Tennis joined the world of popular video games with Wii tennis and Prince has joined in by making a Wii tennis racket.
I was watching football on TV yesterday when an ad came on. The camera panned a diorama of toy soldiers engaged in a horrific battle. Fireballs were frozen in mid-explosion. Soldiers sat stunned on the sideline. Frozen smoke billowed out of firearms. I thought the Democratic Party had kicked off its 2008 presidential campaign with an anti-Iraq war ad but, no, it was an ad for the video game Halo 3.
There’s even a “making of” documentary for the Halo diorama which is dedicated to the hero of the battle, Master Chief Petty Officer John 117.
Video games are so pervasive I’m having trouble distinguishing them from political ads. I haven’t even bought an XBox 360 yet and Halo is already making mockumentaries about its heroes.
Life in tennis is much simpler. We’ve never had a good video game – unless you count pong – and those that did exist were never popular enough to generate interest from manufacturers of tennis gear.
That has now changed on both accounts.
Ninetendo’s Wii video game has become wildly popular and today, Prince Sports announced the release of tennis rackets for Wii tennis. To play Wii tennis, you swing the Wii controller as if it were a tennis racket and hit the ball coming at you on the screen. Wii Tennis has a generic white controller but now you can play with a hot pink Prince racket.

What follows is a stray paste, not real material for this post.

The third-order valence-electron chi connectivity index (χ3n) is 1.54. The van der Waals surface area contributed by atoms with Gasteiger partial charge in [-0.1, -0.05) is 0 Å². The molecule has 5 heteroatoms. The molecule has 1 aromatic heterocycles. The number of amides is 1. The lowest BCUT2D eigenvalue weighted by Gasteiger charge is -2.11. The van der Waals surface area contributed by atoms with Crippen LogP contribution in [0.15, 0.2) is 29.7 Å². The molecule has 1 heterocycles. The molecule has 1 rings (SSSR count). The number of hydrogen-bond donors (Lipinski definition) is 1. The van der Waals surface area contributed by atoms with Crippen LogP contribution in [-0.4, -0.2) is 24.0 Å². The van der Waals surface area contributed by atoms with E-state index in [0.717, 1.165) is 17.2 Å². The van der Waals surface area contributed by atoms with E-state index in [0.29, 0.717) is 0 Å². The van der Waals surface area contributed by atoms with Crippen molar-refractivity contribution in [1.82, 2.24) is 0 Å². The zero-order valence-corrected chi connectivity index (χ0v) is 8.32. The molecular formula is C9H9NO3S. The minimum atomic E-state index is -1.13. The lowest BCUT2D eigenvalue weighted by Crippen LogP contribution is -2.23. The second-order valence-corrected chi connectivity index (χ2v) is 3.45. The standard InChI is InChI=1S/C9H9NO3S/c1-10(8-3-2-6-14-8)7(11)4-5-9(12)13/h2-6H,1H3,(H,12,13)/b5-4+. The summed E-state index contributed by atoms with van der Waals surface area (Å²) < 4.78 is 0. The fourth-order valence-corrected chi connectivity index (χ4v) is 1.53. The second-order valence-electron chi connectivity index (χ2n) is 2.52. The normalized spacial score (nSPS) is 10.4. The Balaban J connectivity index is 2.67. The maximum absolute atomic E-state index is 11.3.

To see Wii tennis in action, start up Tennis Diary TV on the right side of this page, click on the Channel Guide and watch Wii Tennis Anyone?
In its press release, Prince says the following:
Playing Wii Tennis has led to competitions at local bars, Wii Tennis as part of school PE curriculums, and the first ever “Wimbledon” tournament held earlier this year.
Really, it’s part of the physical education curriculum at schools? For sure it’s a lot cheaper to play Wii Tennis than build a tennis court but wouldn’t our youth be better served if they ran around a playground or played kickball?
That Wii “Wimbledon” tournament took place at the Brooklyn tavern Barcade in June. About 600 people wanted to play in the tournament but there was only space for 128. I ask you, when was the last time a “real” tennis tournament turned away 472 players?
All of which leads me to wonder: How many years will it take till tennis video has more players than the real version? Ten years? Twenty years? Thirty years? Never? Cast your vote in the poll to the right.
I’d like to think the answer is never but it’s a whole lot easier to stand in your living room and wave a tiny racket around than it is to go out on a tennis court and figure out how to hit an overhead without swinging and totally missing.
We like instant gratification when we can get it and tennis is a difficult sport to learn. Most professional athletes grew up playing a variety of sports but young tennis players are encouraged to start at around seven or eight years of age and focus solely on tennis.
The Wii tennis game is in its infancy at the moment. You don’t even control your player’s movement, only the act of hitting the ball. With newer versions that should change and I’m pretty sure you’ll also be able to play as Roger Federer or choose Ana Ivanovic as your luscious onscreen avatar.
Meanwhile, go outside and play tennis on a tennis court while you still can.
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